Tuesday, 30 July 2013

Kelmarsh Hall, Northamptonshire

Kelmarsh Hall, Northamptonshire
Kelmarsh Hall, Northamptonshire

Part of my writing this blog is to venture to new local places and so with my fellow intrepid  DMAF we went over the border into Northamptonshire the self-proclaimed  ‘Rose of the Shires’, and to Kelmarsh Hall.
Kelmarsh Hall, Northamptonshire
Beautiful Borders

Pulling up on the car park my spirits sank slightly at the sight of a coach full of late-late middle-aged people, but on the advice of the lady selling tickets we went straight for the gardens while they stampeded to the tea-room to scoff cake.
Just the sort of gardens I love.  Not boring sweeps of green but lots of different areas and best of all old, old walls with borders deep as my whole garden, spilling out their flowers.  A little one-up-manship began with DMAF in naming flowers.  Agapanthus, Euphorbia,  Crocosmia, Echinacea….., we recited like middle-aged Hermiones from Harry Potter.
Kelmarsh Hall, Northamptonshire

There’s something so evocative about a walled gardens – memories of reading The Secret Garden, Tom’s Midnight Garden, and so on and DMAF and I pondered the idea of my painting my garage wall with yoghurt to get a similar ancient effect but decided it was more likely to encourage unwelcome rodents rather than an aged patina and decided NO.

We’d escaped the coach party and decided tea and cake was now in order, but smelling something deliciously savoury and it being around lunchtime our plans changed and we decided on the home-made broad-bean, pea and courgette soup.

We waited and waited and still no soup.  After chasing up twice and with apologies and offer of a free drink the soup finally arrived.  The offer of free cappuccino  mollified our middle-aged irritation  and the  soup had us swooning with delight at how lovely it was with DMAF and I agreeing that soup was about the only thing that when well-made was both healthy and delicious and made even better as it came with lovely chunky bread and plenty of butter.

The good: Kelmarsh Gardens are beautiful with something for everyone – a woodland walk, fab borders with towering, dramatic plants, a lovely walled vegetable garden and lovely for lunch. 
The not so good: The wait for the soup, but what with the free coffee and the deliciousness of the soup, it was all good.

Go again – Definitely.  It’s worth looking at the events page of their website too as there are quite a few interesting talks, cookery demos, etc and my DMAF, hoping to find her inner artist, has signed up to an hours session of painting in the garden.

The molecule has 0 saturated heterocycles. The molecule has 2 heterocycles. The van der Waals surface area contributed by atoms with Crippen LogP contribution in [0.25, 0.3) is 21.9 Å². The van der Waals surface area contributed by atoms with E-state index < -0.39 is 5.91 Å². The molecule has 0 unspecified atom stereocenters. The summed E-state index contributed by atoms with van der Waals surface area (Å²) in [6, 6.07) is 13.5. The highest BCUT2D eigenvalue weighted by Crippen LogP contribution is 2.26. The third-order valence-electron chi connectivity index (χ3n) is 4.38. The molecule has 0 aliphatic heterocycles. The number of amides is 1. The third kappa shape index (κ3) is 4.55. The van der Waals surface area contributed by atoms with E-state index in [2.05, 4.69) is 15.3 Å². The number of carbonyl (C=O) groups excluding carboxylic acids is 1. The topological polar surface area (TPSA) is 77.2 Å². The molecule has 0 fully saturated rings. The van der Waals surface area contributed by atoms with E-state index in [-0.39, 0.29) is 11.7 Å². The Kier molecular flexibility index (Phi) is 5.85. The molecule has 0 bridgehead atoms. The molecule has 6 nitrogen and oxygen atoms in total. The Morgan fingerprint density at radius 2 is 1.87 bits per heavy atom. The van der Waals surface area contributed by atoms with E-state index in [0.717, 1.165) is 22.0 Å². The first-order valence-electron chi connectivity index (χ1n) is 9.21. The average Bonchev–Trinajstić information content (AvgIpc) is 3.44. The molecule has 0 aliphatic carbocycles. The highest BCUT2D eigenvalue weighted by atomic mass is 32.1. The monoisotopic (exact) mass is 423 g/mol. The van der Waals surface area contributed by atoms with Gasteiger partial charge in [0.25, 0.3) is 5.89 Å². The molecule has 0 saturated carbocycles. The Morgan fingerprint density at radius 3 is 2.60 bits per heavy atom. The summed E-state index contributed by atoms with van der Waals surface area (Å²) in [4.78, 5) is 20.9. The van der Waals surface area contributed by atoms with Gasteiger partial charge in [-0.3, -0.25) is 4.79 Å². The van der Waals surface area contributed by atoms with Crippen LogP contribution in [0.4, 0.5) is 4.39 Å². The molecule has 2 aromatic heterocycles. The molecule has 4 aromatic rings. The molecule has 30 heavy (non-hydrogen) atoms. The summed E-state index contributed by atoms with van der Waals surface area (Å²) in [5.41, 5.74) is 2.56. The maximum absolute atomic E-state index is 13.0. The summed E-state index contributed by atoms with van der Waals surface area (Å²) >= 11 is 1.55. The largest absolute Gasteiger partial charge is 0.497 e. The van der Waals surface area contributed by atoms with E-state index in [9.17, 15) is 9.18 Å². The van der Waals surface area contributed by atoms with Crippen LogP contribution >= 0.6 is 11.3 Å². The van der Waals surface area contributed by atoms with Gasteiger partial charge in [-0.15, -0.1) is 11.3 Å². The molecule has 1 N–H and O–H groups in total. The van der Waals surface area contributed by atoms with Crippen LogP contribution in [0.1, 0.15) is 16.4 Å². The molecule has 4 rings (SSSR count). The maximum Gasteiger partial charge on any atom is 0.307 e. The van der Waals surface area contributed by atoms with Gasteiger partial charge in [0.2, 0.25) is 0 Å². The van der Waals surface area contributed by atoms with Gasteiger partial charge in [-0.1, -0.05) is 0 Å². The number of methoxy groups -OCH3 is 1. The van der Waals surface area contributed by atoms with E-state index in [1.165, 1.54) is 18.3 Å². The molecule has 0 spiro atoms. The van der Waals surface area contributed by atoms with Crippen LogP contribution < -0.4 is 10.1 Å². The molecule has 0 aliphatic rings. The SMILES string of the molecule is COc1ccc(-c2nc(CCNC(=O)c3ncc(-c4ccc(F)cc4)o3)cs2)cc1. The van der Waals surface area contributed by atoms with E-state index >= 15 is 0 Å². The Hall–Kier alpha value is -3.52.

Thursday, 18 July 2013

Bradgate Park

Bradgate Park, Birthplace of Lady Jane Grey
Bradgate Park, Birthplace of Lady Jane Grey
Today, I’m at Bradgate Park with my friend from uni (FFU) who is a regular to the park and knows exactly where to park a car for free and to walk away from the main path which in the summer holidays is heaving  with prams, kids on trikes and excited dogs. 

Climbing uphill along a bridalway bordered with swathes of triffid like bracken, FFU's black lab sets a fast pace and soon we’re looking back down over the park.  In the distance are the ruins of Lady Jane Grey’s manor house, where local legend has it that the ghost of this Queen of England for nine short days appears on Christmas Eve.

Old John, Bradgate Park
Bradgate’s highest point ,‘Old John’, an ancient stone tower and significant landmark on the local skyline is still above us and a steepish climb is rewarded with sweeping views over four counties.  I've no idea where the name ‘Old John’ actually comes from, but as a child I remember we scared each other with the story of an old man called John who had lived in the tower and whose ghost would ‘get you and keep you there forever.'

Lunch is calling and we walk back down towards the ruins of the house where a tea-shop is also situated and then we spot deer that the park is famous for. 

Deer at Bradgate Park, Leicestershire
Deer at Bradgate Park
It’s lovely to catch up with FFU and as usual we chat about work (or my lack of it at the moment); books we’ve read and films we’ve seen but her creeping towards middle-age has brought out a whole new dimension to her personality and she tells me three filthy jokes!   The fact she’s even remembered them  is deeply impressive.

Still giggling we put black lab on the lead and go for lunch at Jade Tearooms, bagging a table outside.  Jades is good whether you want coffee or lunch with lots of variety at a reasonable price and is much better for food than the tea-room in the park.  I choose a toasted sandwich filled with goats cheese and red pepper at a very reasonable £4.50.

The good: Walks through the rugged Charnwood Forest, having lunch at Jades, the jokes.
The not so good: Blister on my foot through wearing unsuitable footwear.
Go again :  Definitely.  It’s a park for all seasons, spectacular in the snow with a bowl of soup at Jades afterwards and lovely in the summer, big enough to avoid the crowds once you’re off the beaten track.
See http://www.bradgatepark.org/index.php?ID=1
Jade Tea Rooms, Newtown Linford, Leicestershire
Jade's Tea Rooms